But against Punjab it's not a good idea to take wickets because that merely hastens the arrival of more punishment. Next over, Wriddhiman Saha punched Dale Steyn for four, Manan Vohra hoicked him for six, and after Saha and Vohra tired of smacking the bowlers around, they let Maxwell and Miller have a go. An hour or so later, George Bailey lashed Steyn for a symmetrical 20: six, four, four, six, and the game was up.

The Hyderabad crowd groaned in despair, and not just because the scoreboard was displaying the word "Baileyistic" - the sort of pun that ought to constitute a disciplinary offence in scoreboard-operating circles. The home side had been pulverised, like seven others before them, and although there is some way to go in this campaign, I can reveal that a snap opinion poll conducted in the Hughes household (sample size: one) predicted a red-white-and-silver landslide on June 1st.

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Andrew Hughes is a writer currently based in England. He tweets here

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Posted by KapilsDevils1983 on (May 19, 2014, 10:49 GMT)

Amazing Andrew, simply amazing!

Posted by   on (May 18, 2014, 10:14 GMT)

Great Piece of article .

Posted by RambunctuousRex on (May 18, 2014, 7:57 GMT)

I was watched the second Punjab V Bangalore match at the Bangalore stadium. Cheering every Kings boundary and celebrating every Bangalore wicket in the midst of a near-total Bangalore crowd - Priceless :) High point: Going delirious when the finger went up for Virat Kohli as most others sat around shell shocked ;D

Posted by McWheels on (May 17, 2014, 21:21 GMT)

"... it's well past 2 in the morning and Cinderella still has both glass slippers..." Imaginative and quite unpleasantly accurate for King's XI's opponents. Kind of like Sri Lanka of De-Silva and Gurusinghe vintage. You set it, we'll chase it. And I don't think I've ever not seen Preity at a game, this year or any other. It's clearly a nice place to be and about due they had their time in the sun.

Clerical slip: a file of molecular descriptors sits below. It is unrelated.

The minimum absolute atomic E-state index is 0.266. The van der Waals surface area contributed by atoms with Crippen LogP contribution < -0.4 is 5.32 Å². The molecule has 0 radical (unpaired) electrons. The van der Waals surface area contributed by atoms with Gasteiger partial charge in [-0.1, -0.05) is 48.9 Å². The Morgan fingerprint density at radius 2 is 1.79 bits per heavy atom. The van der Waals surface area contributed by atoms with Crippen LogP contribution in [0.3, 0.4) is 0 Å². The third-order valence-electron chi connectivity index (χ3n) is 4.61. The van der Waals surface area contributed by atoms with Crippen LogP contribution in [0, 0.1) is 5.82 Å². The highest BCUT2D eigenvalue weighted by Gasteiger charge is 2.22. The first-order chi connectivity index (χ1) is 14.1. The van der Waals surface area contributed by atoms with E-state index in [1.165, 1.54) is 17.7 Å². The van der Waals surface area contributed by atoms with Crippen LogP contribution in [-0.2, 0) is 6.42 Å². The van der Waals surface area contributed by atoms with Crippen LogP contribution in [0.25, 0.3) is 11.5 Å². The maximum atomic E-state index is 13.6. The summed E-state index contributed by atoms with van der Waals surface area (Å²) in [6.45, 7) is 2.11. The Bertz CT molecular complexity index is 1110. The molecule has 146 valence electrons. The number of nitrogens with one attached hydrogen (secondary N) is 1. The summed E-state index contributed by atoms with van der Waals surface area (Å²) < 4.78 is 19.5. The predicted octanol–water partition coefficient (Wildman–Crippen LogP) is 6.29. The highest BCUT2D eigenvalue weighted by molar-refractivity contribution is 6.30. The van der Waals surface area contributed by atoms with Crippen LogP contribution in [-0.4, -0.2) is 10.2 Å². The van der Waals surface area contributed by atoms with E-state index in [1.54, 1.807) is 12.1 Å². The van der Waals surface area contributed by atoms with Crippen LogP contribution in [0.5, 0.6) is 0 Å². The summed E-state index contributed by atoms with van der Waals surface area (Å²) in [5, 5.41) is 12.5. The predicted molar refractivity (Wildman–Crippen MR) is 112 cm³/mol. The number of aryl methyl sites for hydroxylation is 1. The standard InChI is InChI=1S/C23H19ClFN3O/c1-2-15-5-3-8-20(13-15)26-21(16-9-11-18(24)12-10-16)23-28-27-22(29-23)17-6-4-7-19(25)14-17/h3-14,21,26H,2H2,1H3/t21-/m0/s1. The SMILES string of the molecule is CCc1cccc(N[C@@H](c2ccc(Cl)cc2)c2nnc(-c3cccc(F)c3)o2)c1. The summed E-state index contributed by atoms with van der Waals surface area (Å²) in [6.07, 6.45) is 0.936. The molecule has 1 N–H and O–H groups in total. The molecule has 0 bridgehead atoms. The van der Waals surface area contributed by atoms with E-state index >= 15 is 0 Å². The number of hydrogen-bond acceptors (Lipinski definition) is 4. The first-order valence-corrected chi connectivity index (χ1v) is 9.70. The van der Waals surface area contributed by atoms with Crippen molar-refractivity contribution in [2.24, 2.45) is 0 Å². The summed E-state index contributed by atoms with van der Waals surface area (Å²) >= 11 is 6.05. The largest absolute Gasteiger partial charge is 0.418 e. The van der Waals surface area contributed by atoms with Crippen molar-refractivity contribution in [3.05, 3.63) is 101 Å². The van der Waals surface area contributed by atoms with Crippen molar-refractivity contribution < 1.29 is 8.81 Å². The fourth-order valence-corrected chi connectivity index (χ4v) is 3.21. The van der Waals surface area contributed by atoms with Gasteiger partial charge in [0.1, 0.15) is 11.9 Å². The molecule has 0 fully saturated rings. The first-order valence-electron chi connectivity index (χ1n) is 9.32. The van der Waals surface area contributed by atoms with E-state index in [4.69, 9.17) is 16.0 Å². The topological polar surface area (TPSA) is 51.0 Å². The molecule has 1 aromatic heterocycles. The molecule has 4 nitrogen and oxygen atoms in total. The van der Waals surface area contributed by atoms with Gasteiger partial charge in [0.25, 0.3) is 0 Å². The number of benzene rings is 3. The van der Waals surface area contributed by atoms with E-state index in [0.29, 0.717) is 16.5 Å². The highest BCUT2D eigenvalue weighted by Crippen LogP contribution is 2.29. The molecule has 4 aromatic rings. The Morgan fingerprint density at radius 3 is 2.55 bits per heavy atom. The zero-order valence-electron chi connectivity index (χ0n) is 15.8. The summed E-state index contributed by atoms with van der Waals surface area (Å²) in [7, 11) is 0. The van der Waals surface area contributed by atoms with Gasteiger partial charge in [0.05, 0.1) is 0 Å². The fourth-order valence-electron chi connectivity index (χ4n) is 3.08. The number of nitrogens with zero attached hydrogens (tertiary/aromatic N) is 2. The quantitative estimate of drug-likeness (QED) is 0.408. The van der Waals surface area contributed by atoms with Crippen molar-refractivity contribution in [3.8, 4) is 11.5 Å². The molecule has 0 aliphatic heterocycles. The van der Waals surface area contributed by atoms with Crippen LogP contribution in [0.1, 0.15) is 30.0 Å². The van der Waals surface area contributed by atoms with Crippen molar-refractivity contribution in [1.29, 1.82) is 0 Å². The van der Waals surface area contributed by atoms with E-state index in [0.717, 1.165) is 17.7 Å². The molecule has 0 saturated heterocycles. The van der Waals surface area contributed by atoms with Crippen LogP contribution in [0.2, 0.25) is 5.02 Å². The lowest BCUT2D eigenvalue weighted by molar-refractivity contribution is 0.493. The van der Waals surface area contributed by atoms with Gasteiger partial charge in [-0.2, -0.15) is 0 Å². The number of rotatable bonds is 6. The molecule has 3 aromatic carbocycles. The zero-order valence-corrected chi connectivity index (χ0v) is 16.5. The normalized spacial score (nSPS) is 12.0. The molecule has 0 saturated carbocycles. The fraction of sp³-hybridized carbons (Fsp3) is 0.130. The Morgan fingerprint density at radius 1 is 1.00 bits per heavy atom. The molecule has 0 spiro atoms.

Posted by SagirParkar on (May 17, 2014, 11:41 GMT)

Mr Hughes, you are a talented man.. or rather a talented funny man.. and because you like cricket and the IPL, you are more than welcome if you ever decide to visit India to watch cricket.. however, i'll need notice because i live in Aus now :)

anyways, needless to say, i appreciate your work tremendously !

Posted by ramli on (May 17, 2014, 8:11 GMT)

But, KXIP still lost two matches ... they could do so on June 1 either, with the lack of experience being in play-offs ... it is a lottery as far as winning IPL title is concerned for KXIP

Posted by RambunctuousRex on (May 17, 2014, 7:14 GMT)

I am a Punjabi and a Punjab supporter since IPL started, and their success in this tournament has me both excited and nervous - nervous because this seems all too good to last - but I'm hoping it does :)

You're spot on about politicians, and even more spot on about horrific puns on the scoreboard :)

Great piece - incisive and funny as usual :)

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ABOUT THE AUTHOR

Andrew Hughes
Andrew Hughes is a writer and avid cricket watcher who has always retained a healthy suspicion of professional sportsmen, and like any right-thinking person rates Neville Cardus more highly than Don Bradman. His latest book is available here and here @hughandrews73